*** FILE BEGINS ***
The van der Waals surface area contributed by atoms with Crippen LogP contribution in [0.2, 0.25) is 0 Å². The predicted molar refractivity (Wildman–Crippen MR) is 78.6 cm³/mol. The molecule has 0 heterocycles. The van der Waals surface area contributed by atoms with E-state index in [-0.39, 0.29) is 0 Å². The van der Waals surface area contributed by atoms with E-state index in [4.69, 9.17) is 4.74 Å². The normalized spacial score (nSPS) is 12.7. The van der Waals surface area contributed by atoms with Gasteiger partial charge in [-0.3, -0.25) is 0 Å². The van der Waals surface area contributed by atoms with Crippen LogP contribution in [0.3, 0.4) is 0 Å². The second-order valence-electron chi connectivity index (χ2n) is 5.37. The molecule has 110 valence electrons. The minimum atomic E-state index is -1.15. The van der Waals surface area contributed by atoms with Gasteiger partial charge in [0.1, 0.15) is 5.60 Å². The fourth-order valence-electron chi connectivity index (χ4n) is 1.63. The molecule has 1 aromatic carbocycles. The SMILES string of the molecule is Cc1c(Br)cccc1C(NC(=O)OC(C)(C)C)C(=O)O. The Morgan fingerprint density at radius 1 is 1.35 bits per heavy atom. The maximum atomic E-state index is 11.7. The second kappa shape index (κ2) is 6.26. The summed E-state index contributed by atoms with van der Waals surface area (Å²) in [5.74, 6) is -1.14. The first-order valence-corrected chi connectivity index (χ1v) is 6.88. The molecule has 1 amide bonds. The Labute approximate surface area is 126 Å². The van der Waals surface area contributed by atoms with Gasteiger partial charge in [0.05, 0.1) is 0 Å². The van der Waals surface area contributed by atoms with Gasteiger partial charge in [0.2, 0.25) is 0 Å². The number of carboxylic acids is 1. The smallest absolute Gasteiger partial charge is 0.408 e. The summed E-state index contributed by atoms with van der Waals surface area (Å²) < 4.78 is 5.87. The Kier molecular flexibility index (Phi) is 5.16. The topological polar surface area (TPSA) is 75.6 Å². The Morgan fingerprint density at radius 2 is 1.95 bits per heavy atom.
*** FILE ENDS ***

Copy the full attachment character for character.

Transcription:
The van der Waals surface area contributed by atoms with Crippen LogP contribution in [0.2, 0.25) is 0 Å². The predicted molar refractivity (Wildman–Crippen MR) is 78.6 cm³/mol. The molecule has 0 heterocycles. The van der Waals surface area contributed by atoms with E-state index in [-0.39, 0.29) is 0 Å². The van der Waals surface area contributed by atoms with E-state index in [4.69, 9.17) is 4.74 Å². The normalized spacial score (nSPS) is 12.7. The van der Waals surface area contributed by atoms with Gasteiger partial charge in [-0.3, -0.25) is 0 Å². The van der Waals surface area contributed by atoms with Crippen LogP contribution in [0.3, 0.4) is 0 Å². The second-order valence-electron chi connectivity index (χ2n) is 5.37. The molecule has 110 valence electrons. The minimum atomic E-state index is -1.15. The van der Waals surface area contributed by atoms with Gasteiger partial charge in [0.1, 0.15) is 5.60 Å². The fourth-order valence-electron chi connectivity index (χ4n) is 1.63. The molecule has 1 aromatic carbocycles. The SMILES string of the molecule is Cc1c(Br)cccc1C(NC(=O)OC(C)(C)C)C(=O)O. The Morgan fingerprint density at radius 1 is 1.35 bits per heavy atom. The maximum atomic E-state index is 11.7. The second kappa shape index (κ2) is 6.26. The summed E-state index contributed by atoms with van der Waals surface area (Å²) in [5.74, 6) is -1.14. The first-order valence-corrected chi connectivity index (χ1v) is 6.88. The molecule has 1 amide bonds. The Labute approximate surface area is 126 Å². The van der Waals surface area contributed by atoms with Gasteiger partial charge in [0.05, 0.1) is 0 Å². The van der Waals surface area contributed by atoms with Gasteiger partial charge in [0.2, 0.25) is 0 Å². The number of carboxylic acids is 1. The smallest absolute Gasteiger partial charge is 0.408 e. The summed E-state index contributed by atoms with van der Waals surface area (Å²) < 4.78 is 5.87. The Kier molecular flexibility index (Phi) is 5.16. The topological polar surface area (TPSA) is 75.6 Å². The Morgan fingerprint density at radius 2 is 1.95 bits per heavy atom.